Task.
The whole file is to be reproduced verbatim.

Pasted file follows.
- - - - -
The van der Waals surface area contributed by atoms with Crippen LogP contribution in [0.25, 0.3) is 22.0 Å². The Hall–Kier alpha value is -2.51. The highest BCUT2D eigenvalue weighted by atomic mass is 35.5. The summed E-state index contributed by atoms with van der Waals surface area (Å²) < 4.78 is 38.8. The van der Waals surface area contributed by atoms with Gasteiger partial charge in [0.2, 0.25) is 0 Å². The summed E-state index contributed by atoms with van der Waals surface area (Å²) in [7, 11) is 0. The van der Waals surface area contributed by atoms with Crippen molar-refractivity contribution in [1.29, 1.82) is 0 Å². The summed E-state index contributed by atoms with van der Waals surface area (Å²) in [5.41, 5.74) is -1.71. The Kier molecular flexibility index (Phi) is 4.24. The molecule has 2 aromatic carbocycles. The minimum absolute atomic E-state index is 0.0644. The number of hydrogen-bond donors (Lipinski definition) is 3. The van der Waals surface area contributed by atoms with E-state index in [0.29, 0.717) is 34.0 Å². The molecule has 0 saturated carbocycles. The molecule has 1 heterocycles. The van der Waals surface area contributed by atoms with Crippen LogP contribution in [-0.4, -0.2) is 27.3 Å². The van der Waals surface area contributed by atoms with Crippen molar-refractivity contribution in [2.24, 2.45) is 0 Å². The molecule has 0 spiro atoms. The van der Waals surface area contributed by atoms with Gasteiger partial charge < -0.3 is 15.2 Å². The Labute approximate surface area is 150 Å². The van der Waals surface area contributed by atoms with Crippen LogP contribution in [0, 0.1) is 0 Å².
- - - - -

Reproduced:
The van der Waals surface area contributed by atoms with Crippen LogP contribution in [0.25, 0.3) is 22.0 Å². The Hall–Kier alpha value is -2.51. The highest BCUT2D eigenvalue weighted by atomic mass is 35.5. The summed E-state index contributed by atoms with van der Waals surface area (Å²) < 4.78 is 38.8. The van der Waals surface area contributed by atoms with Gasteiger partial charge in [0.2, 0.25) is 0 Å². The summed E-state index contributed by atoms with van der Waals surface area (Å²) in [7, 11) is 0. The van der Waals surface area contributed by atoms with Crippen molar-refractivity contribution in [1.29, 1.82) is 0 Å². The summed E-state index contributed by atoms with van der Waals surface area (Å²) in [5.41, 5.74) is -1.71. The Kier molecular flexibility index (Phi) is 4.24. The molecule has 2 aromatic carbocycles. The minimum absolute atomic E-state index is 0.0644. The number of hydrogen-bond donors (Lipinski definition) is 3. The van der Waals surface area contributed by atoms with E-state index in [0.29, 0.717) is 34.0 Å². The molecule has 0 saturated carbocycles. The molecule has 1 heterocycles. The van der Waals surface area contributed by atoms with Crippen LogP contribution in [-0.4, -0.2) is 27.3 Å². The van der Waals surface area contributed by atoms with Crippen molar-refractivity contribution in [2.24, 2.45) is 0 Å². The molecule has 0 spiro atoms. The van der Waals surface area contributed by atoms with Gasteiger partial charge < -0.3 is 15.2 Å². The Labute approximate surface area is 150 Å². The van der Waals surface area contributed by atoms with Crippen LogP contribution in [0, 0.1) is 0 Å².